Let’s be honest - we could all use some extra advice when it comes to our personal finances.
10 Nov 2015
The first step to mastering your personal finances is to set yourself a budget. A budget sounds boring and restrictive but is crucial as you need to record money coming in such as salary, pensions or benefits, versus money going out like rent or mortgage payments and other expenses.
Your budget will need a little research before you start and may also need to be adjusted as you go.Try tracking your finances for a month without making any changes to your normal spending habits and bill payments. By the end of the month you’ll have a good indication of your regular outgoings and expenses. You’ll also see how much money you have left over.
2. Check where your money goes
Once you’ve compiled your monthly bank statements and all of your receipts, it’s time to create a monthly expense list. Categorise it in a way that makes sense to you i.e. household bills, financial debts, travel, food etc. Be sure to spread out expenses that span several months, such as a quarterly gas bill.
Start to consider which expenses you can live without and where you can potentially make some savings. Would you consider living at home or downsizing to save rent? Or cooking more meals yourself and eating out less often?
3. Managing debts
Like many of us, much of your financial outlay can go towards paying back high interest debt. If this is you, ignoring the growing mountain of letters from the bank won’t make the matter go away.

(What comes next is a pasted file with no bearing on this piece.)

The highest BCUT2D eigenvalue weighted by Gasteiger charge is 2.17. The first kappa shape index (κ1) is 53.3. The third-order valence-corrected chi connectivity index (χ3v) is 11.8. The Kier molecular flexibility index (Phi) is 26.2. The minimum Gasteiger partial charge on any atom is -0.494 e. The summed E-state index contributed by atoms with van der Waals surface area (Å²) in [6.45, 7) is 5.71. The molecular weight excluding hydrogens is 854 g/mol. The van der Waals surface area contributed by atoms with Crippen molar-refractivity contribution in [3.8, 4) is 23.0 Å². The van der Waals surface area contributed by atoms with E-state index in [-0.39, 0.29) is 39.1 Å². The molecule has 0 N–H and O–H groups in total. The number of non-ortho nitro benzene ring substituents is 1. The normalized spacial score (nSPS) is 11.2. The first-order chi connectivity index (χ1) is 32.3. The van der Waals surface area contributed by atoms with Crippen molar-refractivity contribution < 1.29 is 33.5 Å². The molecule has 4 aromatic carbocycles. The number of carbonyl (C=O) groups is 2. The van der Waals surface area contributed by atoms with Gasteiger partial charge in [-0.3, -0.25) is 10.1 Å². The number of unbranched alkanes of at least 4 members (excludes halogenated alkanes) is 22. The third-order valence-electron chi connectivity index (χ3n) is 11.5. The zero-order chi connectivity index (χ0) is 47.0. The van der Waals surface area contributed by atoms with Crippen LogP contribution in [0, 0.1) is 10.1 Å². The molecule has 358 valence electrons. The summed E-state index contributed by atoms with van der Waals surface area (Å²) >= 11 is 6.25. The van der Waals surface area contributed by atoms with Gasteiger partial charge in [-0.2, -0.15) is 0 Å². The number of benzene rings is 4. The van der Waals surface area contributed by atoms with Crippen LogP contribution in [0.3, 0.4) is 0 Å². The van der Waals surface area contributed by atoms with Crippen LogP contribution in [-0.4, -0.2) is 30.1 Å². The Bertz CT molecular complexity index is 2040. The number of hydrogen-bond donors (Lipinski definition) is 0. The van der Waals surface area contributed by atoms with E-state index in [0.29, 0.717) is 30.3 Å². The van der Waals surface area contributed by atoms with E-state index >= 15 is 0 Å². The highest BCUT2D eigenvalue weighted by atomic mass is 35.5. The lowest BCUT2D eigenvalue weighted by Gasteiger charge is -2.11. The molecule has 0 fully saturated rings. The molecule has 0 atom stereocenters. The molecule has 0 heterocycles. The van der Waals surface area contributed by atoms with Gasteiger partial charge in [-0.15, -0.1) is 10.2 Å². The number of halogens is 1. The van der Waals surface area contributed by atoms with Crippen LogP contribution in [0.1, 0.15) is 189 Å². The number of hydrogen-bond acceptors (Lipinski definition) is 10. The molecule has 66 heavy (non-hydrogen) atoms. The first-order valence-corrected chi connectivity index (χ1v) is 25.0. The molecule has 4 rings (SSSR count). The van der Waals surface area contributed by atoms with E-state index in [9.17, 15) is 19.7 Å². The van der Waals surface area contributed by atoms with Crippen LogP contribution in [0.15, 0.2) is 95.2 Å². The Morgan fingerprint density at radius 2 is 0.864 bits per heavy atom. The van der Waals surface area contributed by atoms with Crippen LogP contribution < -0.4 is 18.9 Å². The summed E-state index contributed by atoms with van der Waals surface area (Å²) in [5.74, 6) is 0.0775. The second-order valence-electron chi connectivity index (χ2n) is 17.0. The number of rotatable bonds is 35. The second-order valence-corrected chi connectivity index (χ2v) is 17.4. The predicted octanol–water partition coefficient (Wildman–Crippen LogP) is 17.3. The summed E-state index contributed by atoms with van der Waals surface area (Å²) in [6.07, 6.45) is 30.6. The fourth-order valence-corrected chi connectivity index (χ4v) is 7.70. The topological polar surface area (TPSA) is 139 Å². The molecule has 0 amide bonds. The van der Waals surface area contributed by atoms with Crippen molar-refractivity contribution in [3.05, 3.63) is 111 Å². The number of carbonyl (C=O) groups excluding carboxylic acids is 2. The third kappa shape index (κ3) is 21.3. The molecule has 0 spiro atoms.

Sit down and carefully record all your debts, work out how much you owe and how much you have to pay each month. Then look at ways to start reducing these debts as quickly as possible.
A good place to start is to limit your credit card spending and pay back exisiting card debt as quickly as you can. Credit card interest rates are high and you’ll often find you might be paying only the interest each month, rather than reducing your overall debt.
4. Getting help
Be honest. Don’t lie to yourself about what you spend or earn each month. Ask a friend or family member for help or, if things start to look even less rosy, seek expert advice from an independent source like a Mike Pero Adviser.
Remember there are many people in a similar boat - so don’t bury your head in the sand.
So you’ve set a budget, tracked all of your financial income and outgoings, worked out how you can cut your spending and are managing your debt. Now it’s time to see how much you can save.
The aim is to save as much as possible by setting realistic goals and sticking to them. Set the money aside or make it difficult to spend; try using cash on a night out, instead of your credit or EFTPOS card.
Savings will bring you closer to your future goals whether they be travel, a new home or a new car. They will also provide you with peace of mind. By having some extra money set aside, you are able to cover yourself in the event of unforeseen circumstances.